The main event of the evening was the Provincial raffle which raised the staggering sum of £6,500. All thanks must go to the lodge Charity Stewards and others who distributed the tickets very well. Almost all the prizes were donated by the lodges and the first prize was £500 with many other high value prizes also.
The crowd were entertained by a very humorous after dinner speaker in the person of WV Bro Michael Roff, the Deputy Provincial Grand Master of Herefordshire along with a soloist singer Bro Mark Pearce who has entertained many times with his rich baritone voice.
It is hoped a similar event will be held next year to continue the good work helping the less fortunate. The funds were considerably enhanced by the auction of three limited edition prints of the murals which used to stand in Newport town centre.
On the 28th of November the annual presentation evening was held at Newport Masonic Hall
There were 40 awards given to local good causes and charities totalling £30,000. The evening was without doubt a great success, and, listening to the thanks and descriptions of the activities that these volunteers do for others within our community, we are very fortunate that our fundraising makes such a difference.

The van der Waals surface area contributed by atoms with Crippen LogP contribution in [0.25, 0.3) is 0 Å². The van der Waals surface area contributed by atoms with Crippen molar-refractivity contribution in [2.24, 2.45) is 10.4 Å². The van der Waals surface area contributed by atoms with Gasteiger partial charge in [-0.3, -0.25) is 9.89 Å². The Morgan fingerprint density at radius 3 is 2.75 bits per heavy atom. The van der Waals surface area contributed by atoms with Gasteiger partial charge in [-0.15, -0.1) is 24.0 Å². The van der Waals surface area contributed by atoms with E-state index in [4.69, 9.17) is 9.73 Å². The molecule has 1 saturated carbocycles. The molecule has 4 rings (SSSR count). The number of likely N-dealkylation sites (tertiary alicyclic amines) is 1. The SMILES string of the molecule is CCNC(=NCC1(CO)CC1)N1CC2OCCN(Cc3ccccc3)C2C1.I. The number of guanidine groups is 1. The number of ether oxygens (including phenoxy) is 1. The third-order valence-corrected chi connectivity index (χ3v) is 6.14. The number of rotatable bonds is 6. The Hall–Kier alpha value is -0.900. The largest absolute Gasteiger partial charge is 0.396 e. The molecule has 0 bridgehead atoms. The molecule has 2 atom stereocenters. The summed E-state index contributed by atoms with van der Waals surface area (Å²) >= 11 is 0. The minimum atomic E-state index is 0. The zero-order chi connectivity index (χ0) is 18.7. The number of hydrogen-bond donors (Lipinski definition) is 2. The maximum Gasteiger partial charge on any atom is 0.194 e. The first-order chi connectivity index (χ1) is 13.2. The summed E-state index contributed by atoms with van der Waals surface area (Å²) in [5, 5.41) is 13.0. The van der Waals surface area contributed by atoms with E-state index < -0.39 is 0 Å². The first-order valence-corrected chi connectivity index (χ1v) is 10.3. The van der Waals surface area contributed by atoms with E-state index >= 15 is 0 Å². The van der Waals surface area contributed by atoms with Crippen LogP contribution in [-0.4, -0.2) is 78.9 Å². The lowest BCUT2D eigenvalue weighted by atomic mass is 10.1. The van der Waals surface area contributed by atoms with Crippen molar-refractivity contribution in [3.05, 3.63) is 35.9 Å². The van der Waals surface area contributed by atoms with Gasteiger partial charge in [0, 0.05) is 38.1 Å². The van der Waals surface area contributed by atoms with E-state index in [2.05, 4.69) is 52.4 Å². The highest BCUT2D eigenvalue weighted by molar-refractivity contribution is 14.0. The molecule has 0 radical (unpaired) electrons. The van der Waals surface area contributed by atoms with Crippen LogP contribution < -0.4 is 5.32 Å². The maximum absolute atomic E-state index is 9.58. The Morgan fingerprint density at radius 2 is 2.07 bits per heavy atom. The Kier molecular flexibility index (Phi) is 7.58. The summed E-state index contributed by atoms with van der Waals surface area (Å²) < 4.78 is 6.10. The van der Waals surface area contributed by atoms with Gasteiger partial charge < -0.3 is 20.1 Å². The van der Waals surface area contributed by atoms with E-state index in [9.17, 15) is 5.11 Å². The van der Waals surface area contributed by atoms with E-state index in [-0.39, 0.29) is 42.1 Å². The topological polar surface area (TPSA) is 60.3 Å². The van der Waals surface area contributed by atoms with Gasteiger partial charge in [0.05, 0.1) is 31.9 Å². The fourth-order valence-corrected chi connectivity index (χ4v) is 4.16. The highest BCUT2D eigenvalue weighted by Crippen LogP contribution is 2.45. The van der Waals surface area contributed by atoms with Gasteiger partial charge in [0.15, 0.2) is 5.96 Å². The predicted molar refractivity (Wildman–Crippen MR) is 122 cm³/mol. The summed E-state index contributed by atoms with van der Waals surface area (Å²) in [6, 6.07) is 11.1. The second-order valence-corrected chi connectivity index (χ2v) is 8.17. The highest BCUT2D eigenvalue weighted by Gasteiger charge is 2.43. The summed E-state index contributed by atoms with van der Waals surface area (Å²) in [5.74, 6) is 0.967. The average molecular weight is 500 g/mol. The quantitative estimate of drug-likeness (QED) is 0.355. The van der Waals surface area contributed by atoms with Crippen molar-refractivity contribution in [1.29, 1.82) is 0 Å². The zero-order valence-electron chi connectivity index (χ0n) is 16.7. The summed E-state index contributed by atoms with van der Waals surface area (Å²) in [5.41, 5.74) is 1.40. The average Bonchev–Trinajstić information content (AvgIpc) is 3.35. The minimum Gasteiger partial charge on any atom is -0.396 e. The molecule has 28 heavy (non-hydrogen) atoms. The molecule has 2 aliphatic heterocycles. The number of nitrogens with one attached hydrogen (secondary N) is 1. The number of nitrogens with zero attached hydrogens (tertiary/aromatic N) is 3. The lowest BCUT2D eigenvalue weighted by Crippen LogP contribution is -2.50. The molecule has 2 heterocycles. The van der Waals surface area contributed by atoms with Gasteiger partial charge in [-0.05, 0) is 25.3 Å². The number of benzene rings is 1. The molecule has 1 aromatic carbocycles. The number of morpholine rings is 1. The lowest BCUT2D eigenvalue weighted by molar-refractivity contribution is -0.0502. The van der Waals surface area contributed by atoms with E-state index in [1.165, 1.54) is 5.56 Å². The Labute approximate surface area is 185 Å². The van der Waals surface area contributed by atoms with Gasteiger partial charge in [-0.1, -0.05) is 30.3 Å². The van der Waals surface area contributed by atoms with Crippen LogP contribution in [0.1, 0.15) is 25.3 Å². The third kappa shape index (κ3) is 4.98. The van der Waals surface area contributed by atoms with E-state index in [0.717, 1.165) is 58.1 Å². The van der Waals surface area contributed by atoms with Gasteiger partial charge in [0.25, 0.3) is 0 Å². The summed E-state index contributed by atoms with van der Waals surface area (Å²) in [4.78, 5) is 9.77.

We are also fortunate that such hard working people are prepared to put such tremendous effort into helping others. There was a wide spectrum of charities assisted, from Langstone Church who need funds to repair vandalism to 500 year old windows to Monmouth Music Theatre who have enrolled many youngsters who are currently preparing to perform The Wizard of Oz to the general public.
The funds have been raised by the Brethren of Monmouthshire who only last year completed a five year festival for the RMTGB which raised £1.2 million pounds. There has been many innovative methods used for raising funds, from a Provincial Christmas card competition to a variety performance put on by the Jasper Tudor Lodge No. 4074. Along with more traditional methods such as a well supported Provincial raffle and a dedicated team of Charity Stewards who encourage the Brethren of the Province to take out Gift Aids so they give regularly.